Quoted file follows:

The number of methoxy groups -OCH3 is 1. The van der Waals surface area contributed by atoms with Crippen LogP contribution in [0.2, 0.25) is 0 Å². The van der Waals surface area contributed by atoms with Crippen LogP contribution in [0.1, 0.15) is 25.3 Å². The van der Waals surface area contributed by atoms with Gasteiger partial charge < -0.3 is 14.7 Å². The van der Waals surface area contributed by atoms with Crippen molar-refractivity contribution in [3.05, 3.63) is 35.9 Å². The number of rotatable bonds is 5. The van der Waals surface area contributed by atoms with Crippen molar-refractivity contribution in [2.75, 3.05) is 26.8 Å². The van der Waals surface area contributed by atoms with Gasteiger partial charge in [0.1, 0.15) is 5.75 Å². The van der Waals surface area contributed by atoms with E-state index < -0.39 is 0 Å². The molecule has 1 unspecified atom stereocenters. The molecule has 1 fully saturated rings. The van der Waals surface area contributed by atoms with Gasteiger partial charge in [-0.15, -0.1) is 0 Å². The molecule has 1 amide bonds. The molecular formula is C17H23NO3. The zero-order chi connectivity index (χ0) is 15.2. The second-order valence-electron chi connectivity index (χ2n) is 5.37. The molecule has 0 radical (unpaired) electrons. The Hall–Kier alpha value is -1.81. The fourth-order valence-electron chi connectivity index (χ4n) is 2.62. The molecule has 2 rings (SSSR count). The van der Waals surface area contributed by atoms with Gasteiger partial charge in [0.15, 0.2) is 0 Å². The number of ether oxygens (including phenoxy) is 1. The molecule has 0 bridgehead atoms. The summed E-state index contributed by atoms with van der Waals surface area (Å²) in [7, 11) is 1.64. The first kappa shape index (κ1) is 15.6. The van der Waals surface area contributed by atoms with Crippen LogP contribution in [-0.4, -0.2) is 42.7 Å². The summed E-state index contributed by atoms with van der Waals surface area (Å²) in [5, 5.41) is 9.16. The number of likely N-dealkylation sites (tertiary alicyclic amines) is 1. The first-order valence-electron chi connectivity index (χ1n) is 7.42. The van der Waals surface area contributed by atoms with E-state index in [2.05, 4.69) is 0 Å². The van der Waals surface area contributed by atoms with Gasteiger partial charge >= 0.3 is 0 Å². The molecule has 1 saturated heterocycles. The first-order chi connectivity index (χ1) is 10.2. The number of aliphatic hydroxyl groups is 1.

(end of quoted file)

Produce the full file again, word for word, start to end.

The number of methoxy groups -OCH3 is 1. The van der Waals surface area contributed by atoms with Crippen LogP contribution in [0.2, 0.25) is 0 Å². The van der Waals surface area contributed by atoms with Crippen LogP contribution in [0.1, 0.15) is 25.3 Å². The van der Waals surface area contributed by atoms with Gasteiger partial charge < -0.3 is 14.7 Å². The van der Waals surface area contributed by atoms with Crippen molar-refractivity contribution in [3.05, 3.63) is 35.9 Å². The number of rotatable bonds is 5. The van der Waals surface area contributed by atoms with Crippen molar-refractivity contribution in [2.75, 3.05) is 26.8 Å². The van der Waals surface area contributed by atoms with Gasteiger partial charge in [0.1, 0.15) is 5.75 Å². The van der Waals surface area contributed by atoms with E-state index < -0.39 is 0 Å². The molecule has 1 unspecified atom stereocenters. The molecule has 1 fully saturated rings. The van der Waals surface area contributed by atoms with Gasteiger partial charge in [-0.15, -0.1) is 0 Å². The molecule has 1 amide bonds. The molecular formula is C17H23NO3. The zero-order chi connectivity index (χ0) is 15.2. The second-order valence-electron chi connectivity index (χ2n) is 5.37. The molecule has 0 radical (unpaired) electrons. The Hall–Kier alpha value is -1.81. The fourth-order valence-electron chi connectivity index (χ4n) is 2.62. The molecule has 2 rings (SSSR count). The van der Waals surface area contributed by atoms with Gasteiger partial charge in [0.15, 0.2) is 0 Å². The number of ether oxygens (including phenoxy) is 1. The molecule has 0 bridgehead atoms. The summed E-state index contributed by atoms with van der Waals surface area (Å²) in [7, 11) is 1.64. The first kappa shape index (κ1) is 15.6. The van der Waals surface area contributed by atoms with Crippen LogP contribution in [-0.4, -0.2) is 42.7 Å². The summed E-state index contributed by atoms with van der Waals surface area (Å²) in [5, 5.41) is 9.16. The number of likely N-dealkylation sites (tertiary alicyclic amines) is 1. The first-order valence-electron chi connectivity index (χ1n) is 7.42. The van der Waals surface area contributed by atoms with E-state index in [2.05, 4.69) is 0 Å². The van der Waals surface area contributed by atoms with Gasteiger partial charge >= 0.3 is 0 Å². The molecule has 1 saturated heterocycles. The first-order chi connectivity index (χ1) is 10.2. The number of aliphatic hydroxyl groups is 1.